Radio waves are used for many measurements and applications, for example, in communication with mobile phones, MRI scans, scientific experiments and cosmic observations. But 'noise' in the detector of the measuring instrument limits how sensitive and precise the measurements can be. Now researchers have developed a new method where they can avoid noise by means of laser light and can therefore achieve extreme precision of measurements.
A single gene regulates the complex wing patterns, colors and structures required for mimicry in swallowtail butterflies, report scientists. Surprisingly, the gene described, doublesex, is already well-known for its critical role in sexual differentiation in insects.
D-Wave quantum processor passes tests indicating that it uses special laws of quantum mechanics to operate. A key task for researchers has been to determine whether D-Wave processors operate as hoped -- using the special laws of quantum mechanics to offer potentially higher-speed processing, instead of operating in a classical, traditional way.
Making your own stuff with a 3-D printer is vastly cheaper than what you'd pay for manufactured goods, even factoring in the cost of buying the plastic filament. Yet, you can drive the cost down even more by making your own filament from old milk jugs. And, while you are patting yourself on the back for saving 99 cents on the dollar, there's a bonus: you can feel warm and fuzzy about preserving the environment. Making your own plastic 3-D printer filament from milk jugs uses less energy -- often a lot less -- than recycling milk jugs conventionally.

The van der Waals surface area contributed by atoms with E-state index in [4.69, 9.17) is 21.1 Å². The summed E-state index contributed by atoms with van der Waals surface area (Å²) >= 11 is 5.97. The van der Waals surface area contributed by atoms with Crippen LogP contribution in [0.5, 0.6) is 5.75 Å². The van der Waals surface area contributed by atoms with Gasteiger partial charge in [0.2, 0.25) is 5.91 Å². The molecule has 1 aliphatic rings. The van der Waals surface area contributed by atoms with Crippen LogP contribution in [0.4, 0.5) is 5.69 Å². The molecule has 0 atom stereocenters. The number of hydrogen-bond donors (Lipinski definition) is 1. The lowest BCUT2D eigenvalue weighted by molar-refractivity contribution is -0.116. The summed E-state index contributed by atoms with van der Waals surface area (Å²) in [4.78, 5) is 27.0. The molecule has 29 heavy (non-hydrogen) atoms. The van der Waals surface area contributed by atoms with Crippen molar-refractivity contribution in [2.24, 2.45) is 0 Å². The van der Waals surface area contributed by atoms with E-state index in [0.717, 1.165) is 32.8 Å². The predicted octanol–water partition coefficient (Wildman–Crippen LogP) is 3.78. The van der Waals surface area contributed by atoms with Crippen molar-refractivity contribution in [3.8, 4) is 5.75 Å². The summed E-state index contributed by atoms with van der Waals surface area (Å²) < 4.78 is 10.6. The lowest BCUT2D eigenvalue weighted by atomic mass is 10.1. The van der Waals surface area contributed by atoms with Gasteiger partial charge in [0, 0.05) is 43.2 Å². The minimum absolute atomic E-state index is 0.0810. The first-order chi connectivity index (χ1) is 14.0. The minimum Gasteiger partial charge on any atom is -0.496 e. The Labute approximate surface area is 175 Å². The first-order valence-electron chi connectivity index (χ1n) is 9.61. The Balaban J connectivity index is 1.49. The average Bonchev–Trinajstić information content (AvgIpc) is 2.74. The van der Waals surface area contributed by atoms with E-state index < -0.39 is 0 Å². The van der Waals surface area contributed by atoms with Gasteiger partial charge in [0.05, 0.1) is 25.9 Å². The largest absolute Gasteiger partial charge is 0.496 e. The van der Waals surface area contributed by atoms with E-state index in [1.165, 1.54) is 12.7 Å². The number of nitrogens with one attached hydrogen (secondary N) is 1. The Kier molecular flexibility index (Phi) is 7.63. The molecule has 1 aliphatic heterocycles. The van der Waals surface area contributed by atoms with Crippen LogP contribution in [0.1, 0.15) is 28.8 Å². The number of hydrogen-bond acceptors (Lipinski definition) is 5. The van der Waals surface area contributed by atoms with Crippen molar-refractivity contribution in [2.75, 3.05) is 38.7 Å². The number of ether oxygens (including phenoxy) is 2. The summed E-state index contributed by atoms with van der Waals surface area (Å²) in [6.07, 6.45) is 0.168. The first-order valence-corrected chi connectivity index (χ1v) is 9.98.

Like monolingual children, bilingual children prefer to interact with those who speak their mother tongue with a native accent rather than with peers with a foreign accent. "We show biases early on, so it might be necessary to educate all kids, regardless of their linguistic background, about what an accent is and how it doesn't reflect anything about people other than the fact that they are not speaking their native language," says a co-author.
A new bioinspired sponge-like gel shrinks single-handedly, squeezing unspecialized cells inside it and turning them into cells that begin to form teeth. The new material was inspired by the embryo's power to shape organs, and it could enable engineering of new teeth, bone, or other tissues, scientists report.